To make sure they understand the look we’re going for, we threw in this rendering(on the left), drawn on top of the actual photograph of the living area of the apartment. Once the brick is up and painted, they can install the custom cabinetry we designed for this space(right image): shelves on either side for coffee table books, and cabinets in the middle to hide your components and wiring. These cabinets will have the same finish as the kitchen–a medium-tone reclaimed look with satin black cup pulls.
The rooms that have raised ceilings still needed some lighting, so we added soffits with recessed cans. The lighting schedule is very simple for this apartment, with the most ornate fixture above the kitchen island. The bathrooms get a little extra love in the form of sconces around the mirrors.
Our in-house graphic renderer was able to put her new skills to the test with this project. Bathed head to toe in marble, we needed to show the tile layout for both the master bathroom and the second bathroom. Even though the images are just rough digital sketches of how the rooms will look, we feel they get the point across.
For the final renderings of this apartment, we opted to hire a professional to ensure that we can provide top-of-the line detailing with the representations of our design. Any point where the language barrier cant be broken down, these images have to pick up the slack and explain our intentions. We were so happy with how they turned out; they almost look like photographs! Hopefully, once the apartment is finished, our friend Andy will send us some pictures. For now, we just have to hope that they love our design as much as we do and can create this beautiful apartment.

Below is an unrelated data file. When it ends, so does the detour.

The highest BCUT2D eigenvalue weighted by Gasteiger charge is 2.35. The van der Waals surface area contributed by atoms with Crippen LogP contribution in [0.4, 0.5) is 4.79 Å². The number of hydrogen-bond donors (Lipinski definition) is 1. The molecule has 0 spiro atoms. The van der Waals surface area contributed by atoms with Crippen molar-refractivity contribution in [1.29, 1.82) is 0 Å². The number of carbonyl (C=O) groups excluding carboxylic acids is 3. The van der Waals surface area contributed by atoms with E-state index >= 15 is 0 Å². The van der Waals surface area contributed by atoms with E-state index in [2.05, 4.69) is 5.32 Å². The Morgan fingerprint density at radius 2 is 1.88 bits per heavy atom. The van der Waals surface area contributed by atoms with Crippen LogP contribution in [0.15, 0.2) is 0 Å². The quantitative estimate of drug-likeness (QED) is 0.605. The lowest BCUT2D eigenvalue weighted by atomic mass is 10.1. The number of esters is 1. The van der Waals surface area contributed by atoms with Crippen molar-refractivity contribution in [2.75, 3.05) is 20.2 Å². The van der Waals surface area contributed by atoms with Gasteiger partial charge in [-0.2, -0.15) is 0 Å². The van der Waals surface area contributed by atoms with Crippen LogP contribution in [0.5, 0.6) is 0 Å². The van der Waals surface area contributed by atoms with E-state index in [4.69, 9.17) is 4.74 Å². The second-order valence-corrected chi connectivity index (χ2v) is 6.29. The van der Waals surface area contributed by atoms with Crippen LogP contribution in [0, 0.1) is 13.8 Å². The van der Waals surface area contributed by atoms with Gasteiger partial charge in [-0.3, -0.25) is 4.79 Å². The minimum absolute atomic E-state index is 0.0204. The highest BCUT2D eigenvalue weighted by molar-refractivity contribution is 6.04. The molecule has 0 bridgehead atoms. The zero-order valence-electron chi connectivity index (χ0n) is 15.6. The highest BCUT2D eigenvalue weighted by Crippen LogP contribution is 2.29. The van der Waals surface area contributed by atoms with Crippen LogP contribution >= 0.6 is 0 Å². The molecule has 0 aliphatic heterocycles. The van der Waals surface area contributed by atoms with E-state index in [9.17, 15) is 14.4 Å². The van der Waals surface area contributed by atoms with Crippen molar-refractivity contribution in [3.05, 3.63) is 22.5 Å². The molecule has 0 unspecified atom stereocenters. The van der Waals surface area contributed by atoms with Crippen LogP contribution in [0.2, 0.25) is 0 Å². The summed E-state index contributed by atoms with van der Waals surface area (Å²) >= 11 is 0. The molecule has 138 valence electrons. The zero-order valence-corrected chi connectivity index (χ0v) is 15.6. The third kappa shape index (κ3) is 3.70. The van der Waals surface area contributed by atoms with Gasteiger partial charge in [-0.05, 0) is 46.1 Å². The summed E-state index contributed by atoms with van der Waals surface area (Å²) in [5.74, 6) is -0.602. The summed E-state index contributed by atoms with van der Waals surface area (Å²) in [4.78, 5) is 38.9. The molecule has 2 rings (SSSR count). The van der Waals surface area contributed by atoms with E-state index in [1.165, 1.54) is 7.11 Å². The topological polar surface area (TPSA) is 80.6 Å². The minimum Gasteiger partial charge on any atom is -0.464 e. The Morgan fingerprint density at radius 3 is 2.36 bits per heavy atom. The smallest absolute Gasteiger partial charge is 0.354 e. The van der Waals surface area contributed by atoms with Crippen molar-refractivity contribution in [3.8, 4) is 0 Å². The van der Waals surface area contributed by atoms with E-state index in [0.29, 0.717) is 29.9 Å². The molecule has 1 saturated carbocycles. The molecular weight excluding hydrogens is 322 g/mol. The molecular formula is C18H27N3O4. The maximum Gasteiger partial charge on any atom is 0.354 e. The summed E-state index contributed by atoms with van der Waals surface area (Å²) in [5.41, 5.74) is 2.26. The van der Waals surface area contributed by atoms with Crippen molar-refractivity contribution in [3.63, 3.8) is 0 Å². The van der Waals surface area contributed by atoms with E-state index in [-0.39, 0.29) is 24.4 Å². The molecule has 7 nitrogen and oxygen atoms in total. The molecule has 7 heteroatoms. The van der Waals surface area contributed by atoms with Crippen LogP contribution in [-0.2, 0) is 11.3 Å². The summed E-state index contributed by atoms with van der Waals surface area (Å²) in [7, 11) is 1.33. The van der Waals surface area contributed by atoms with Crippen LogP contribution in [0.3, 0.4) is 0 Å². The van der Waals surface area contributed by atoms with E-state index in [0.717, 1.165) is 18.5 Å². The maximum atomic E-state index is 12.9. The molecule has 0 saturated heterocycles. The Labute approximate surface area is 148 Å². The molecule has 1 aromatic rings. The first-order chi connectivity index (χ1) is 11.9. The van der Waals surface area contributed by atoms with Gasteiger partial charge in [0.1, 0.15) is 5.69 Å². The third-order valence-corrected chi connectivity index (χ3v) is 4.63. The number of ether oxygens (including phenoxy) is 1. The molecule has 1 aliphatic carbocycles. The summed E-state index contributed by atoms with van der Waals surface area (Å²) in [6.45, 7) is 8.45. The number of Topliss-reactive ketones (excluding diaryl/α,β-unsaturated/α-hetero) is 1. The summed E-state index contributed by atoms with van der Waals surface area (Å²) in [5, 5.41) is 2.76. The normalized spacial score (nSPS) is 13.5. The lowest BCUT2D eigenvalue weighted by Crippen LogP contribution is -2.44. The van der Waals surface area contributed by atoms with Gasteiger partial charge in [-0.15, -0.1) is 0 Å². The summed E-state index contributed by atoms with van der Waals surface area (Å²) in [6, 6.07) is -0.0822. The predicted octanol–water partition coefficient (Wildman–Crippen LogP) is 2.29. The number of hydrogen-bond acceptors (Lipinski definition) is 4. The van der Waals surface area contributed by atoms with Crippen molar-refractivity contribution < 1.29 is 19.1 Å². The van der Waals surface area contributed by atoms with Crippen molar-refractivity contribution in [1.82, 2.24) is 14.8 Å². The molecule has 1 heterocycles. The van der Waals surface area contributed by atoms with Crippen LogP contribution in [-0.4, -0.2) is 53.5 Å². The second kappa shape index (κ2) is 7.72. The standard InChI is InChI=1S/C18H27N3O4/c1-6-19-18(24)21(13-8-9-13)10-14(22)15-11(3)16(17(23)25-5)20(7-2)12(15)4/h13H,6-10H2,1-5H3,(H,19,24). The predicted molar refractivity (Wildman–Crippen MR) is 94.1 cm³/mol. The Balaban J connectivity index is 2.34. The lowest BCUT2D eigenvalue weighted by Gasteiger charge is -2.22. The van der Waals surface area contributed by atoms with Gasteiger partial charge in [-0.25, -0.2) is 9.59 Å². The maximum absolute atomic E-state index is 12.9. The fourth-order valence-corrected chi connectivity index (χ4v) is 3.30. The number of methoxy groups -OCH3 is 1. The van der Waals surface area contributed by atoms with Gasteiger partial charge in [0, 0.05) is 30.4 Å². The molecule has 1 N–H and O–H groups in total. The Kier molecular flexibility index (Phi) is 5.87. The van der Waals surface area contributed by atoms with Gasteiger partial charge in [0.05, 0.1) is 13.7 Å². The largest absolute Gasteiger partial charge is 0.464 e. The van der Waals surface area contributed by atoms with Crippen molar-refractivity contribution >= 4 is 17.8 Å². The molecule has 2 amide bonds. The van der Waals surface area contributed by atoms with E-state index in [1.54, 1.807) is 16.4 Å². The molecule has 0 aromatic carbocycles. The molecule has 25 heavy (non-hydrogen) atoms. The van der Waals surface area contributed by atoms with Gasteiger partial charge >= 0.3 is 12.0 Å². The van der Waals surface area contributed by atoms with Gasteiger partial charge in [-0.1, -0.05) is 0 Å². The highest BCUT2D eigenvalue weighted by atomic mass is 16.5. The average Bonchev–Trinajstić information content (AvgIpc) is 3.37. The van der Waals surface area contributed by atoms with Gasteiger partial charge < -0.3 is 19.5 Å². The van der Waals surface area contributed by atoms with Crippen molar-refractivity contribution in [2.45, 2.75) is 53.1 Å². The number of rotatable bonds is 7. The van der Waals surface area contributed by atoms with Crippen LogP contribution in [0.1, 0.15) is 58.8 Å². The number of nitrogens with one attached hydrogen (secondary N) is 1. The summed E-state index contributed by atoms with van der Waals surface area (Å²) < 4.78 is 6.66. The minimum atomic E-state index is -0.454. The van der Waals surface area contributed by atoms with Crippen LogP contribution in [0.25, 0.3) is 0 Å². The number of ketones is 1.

In a previous post we showed you a behind the scenes look at this project. With two floors, a kitchen, fireplace, and lots of space for recreation, we had to come up with a plan to keep it consistent, while giving each space its own feel. The name of the apartment complex attached to this rec center is Park 16. We decided it would be fun to take that theme and run with it. Green walls, natural brown trim, and carpet tiles that resemble elevation lines on a map all came together to create the perfect backdrop for our rustic yet sophisticated space. For the fireplace we chose pebble tile for the bottom half, and this amazing cross-cut wooden square tile for the top half. A mosaic backsplash in the kitchen compliments the sage green cabinets perfectly.
The feature wall behind the kitchen cabinets was a custom design by Allison Smith. We specified each width of wood and were so happy to see it all come together! Good thing our measurements were spot on…